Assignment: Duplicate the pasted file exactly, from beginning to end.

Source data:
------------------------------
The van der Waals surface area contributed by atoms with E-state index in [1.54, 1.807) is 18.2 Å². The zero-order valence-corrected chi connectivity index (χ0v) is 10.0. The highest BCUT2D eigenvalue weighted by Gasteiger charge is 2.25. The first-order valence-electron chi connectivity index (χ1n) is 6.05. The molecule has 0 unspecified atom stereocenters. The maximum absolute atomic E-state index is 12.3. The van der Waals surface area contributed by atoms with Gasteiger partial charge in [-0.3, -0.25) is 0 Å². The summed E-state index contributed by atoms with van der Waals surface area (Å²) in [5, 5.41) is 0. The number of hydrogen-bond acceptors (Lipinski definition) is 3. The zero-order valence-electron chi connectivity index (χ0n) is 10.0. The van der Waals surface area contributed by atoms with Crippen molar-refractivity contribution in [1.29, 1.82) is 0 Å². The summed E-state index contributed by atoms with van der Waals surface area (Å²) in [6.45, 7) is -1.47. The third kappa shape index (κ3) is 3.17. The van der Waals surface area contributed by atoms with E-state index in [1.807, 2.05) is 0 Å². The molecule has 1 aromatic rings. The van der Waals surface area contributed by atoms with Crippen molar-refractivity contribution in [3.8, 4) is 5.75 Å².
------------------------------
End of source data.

The van der Waals surface area contributed by atoms with E-state index in [1.54, 1.807) is 18.2 Å². The zero-order valence-corrected chi connectivity index (χ0v) is 10.0. The highest BCUT2D eigenvalue weighted by Gasteiger charge is 2.25. The first-order valence-electron chi connectivity index (χ1n) is 6.05. The molecule has 0 unspecified atom stereocenters. The maximum absolute atomic E-state index is 12.3. The van der Waals surface area contributed by atoms with Gasteiger partial charge in [-0.3, -0.25) is 0 Å². The summed E-state index contributed by atoms with van der Waals surface area (Å²) in [5, 5.41) is 0. The number of hydrogen-bond acceptors (Lipinski definition) is 3. The zero-order valence-electron chi connectivity index (χ0n) is 10.0. The van der Waals surface area contributed by atoms with Crippen molar-refractivity contribution in [1.29, 1.82) is 0 Å². The summed E-state index contributed by atoms with van der Waals surface area (Å²) in [6.45, 7) is -1.47. The third kappa shape index (κ3) is 3.17. The van der Waals surface area contributed by atoms with E-state index in [1.807, 2.05) is 0 Å². The molecule has 1 aromatic rings. The van der Waals surface area contributed by atoms with Crippen molar-refractivity contribution in [3.8, 4) is 5.75 Å².